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Southern Historical Society Papers, Volume 11. (ed. Reverend J. William Jones) 22 2 Browse Search
Brig.-Gen. Bradley T. Johnson, Confederate Military History, a library of Confederate States Military History: Volume 2.1, Maryland (ed. Clement Anselm Evans) 2 0 Browse Search
The Daily Dispatch: February 26, 1861., [Electronic resource] 2 0 Browse Search
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Browsing named entities in Southern Historical Society Papers, Volume 11. (ed. Reverend J. William Jones). You can also browse the collection for L. W. Frazier or search for L. W. Frazier in all documents.

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Southern Historical Society Papers, Volume 11. (ed. Reverend J. William Jones), General Beauregard's report of the battle of Drury's Bluff. (search)
avalry, took position in the vicinity of Lovdon. Two brigades of his command, Frazier's at Cumberland gap, and Jackson's in northeast Tennessee, were thus severed fdistance of ten feet. He asked to be removed from the spot where he fell. Sergeant Frazier, Lieutenant Ritter and Private Ben. Garst carried him to the right of the gun, and were in the act of laying him down, when Frazier was severely wounded in the face and shoulder. Sanchez died soon after at the field hospital. The momenreat relief when he heard Captain Rowan give the order to cease firing. Sergeant Frazier asked Lieutenant Ritter to go to Captain Rowan, and ask that he might be c as the moment a person appeared above the parapet, he drew the enemy's fire. Frazier insisted, and carried his point. Lieutenant Ritter jumped over the slight earSteward, and a third whose name is lost. Wounded: Lieutenant Ritter, Sergeant L. W. Frazier, Corporals A. J. Davis and B. Bradford, privates John Bushong, W. E. Da
Southern Historical Society Papers, Volume 11. (ed. Reverend J. William Jones), The battle of Chickamauga. (search)
rtillery amounted to fully 70,000, divided into four corps. About the same time, General Burnside advanced from Kentucky towards Knoxville, East Tennessee, with a force estimated by the General commanding that department at over 25,000. In view of the great superiority of numbers brought against him, General Buckner concluded to evacuate Knoxville, and with a force of about 5,000 infantry and artillery and his cavalry, took position in the vicinity of Lovdon. Two brigades of his command, Frazier's at Cumberland gap, and Jackson's in northeast Tennessee, were thus severed from us. The enemy having already obtained a lodgment in East Tennessee by another route, the continued occupation of Cumberland Gap became very hazardous to the garrison and comparitively unimportant to us. Its evacuation was accordingly ordered, but on the appeal of its commander, stating his resources and ability for defence, favorably endorsed by Major-General Buckner, the orders were suspended on the 31st Augu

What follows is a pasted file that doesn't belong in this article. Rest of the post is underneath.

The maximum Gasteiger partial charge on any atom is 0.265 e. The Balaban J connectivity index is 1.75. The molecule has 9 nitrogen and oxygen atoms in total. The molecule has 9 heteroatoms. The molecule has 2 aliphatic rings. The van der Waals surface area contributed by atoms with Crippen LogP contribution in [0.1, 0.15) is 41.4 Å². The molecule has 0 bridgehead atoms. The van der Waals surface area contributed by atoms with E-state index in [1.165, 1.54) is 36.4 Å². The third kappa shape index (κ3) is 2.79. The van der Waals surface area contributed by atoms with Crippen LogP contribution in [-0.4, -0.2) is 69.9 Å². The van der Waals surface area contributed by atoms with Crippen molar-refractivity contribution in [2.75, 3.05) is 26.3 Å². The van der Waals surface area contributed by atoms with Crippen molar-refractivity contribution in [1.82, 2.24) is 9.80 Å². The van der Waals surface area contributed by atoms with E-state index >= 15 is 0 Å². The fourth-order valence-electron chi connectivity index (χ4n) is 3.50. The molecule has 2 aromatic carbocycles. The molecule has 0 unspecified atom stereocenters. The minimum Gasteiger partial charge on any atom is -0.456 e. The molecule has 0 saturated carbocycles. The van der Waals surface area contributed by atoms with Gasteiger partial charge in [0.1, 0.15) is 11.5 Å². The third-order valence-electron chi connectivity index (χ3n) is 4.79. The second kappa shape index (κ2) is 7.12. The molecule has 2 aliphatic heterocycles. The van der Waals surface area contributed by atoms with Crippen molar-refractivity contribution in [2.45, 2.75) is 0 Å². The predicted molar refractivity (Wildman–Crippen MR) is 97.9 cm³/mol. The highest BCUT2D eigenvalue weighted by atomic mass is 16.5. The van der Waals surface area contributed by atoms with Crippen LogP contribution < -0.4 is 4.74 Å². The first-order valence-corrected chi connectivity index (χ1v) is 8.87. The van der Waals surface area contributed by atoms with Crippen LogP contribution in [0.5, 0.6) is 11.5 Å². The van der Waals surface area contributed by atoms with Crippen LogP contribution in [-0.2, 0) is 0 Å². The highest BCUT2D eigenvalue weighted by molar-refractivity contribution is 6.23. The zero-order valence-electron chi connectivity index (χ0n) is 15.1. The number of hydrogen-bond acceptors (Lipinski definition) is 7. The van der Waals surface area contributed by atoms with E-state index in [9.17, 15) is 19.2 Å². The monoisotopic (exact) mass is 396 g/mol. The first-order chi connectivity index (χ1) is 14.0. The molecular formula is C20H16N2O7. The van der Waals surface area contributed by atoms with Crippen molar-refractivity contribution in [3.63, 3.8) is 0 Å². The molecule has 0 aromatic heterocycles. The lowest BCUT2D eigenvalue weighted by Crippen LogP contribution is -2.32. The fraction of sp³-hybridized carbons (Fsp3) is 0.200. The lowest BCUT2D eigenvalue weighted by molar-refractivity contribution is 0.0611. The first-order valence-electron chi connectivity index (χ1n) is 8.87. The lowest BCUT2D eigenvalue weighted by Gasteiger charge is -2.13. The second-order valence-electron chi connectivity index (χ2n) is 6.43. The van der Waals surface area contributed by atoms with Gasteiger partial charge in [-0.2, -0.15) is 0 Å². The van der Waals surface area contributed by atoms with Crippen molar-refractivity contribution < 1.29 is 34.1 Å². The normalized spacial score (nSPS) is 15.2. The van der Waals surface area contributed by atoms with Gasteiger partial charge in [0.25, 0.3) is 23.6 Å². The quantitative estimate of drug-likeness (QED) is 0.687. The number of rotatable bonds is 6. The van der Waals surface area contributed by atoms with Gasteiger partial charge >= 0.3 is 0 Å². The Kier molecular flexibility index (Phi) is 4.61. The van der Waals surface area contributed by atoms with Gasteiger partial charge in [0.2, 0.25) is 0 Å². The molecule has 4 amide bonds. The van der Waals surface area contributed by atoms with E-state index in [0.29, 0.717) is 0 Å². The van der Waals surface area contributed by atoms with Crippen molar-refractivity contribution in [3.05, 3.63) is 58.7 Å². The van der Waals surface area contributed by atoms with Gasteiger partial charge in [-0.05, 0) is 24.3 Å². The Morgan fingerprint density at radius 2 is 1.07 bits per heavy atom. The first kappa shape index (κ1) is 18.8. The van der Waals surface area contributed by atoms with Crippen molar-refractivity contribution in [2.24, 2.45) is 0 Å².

Southern Historical Society Papers, Volume 11. (ed. Reverend J. William Jones), Sketch of Third battery of Maryland Artillery. (search)
own by it to the distance of ten feet. He asked to be removed from the spot where he fell. Sergeant Frazier, Lieutenant Ritter and Private Ben. Garst carried him to the right of the gun, and were in the act of laying him down, when Frazier was severely wounded in the face and shoulder. Sanchez died soon after at the field hospital. The moment the first gun was silenced, Sergeant Wynn, in chaorks. It was a great relief when he heard Captain Rowan give the order to cease firing. Sergeant Frazier asked Lieutenant Ritter to go to Captain Rowan, and ask that he might be carried off the fingerous to do so, as the moment a person appeared above the parapet, he drew the enemy's fire. Frazier insisted, and carried his point. Lieutenant Ritter jumped over the slight earthwork that cover, privates Henry Steward, and a third whose name is lost. Wounded: Lieutenant Ritter, Sergeant L. W. Frazier, Corporals A. J. Davis and B. Bradford, privates John Bushong, W. E. Davis, J. G. Cannon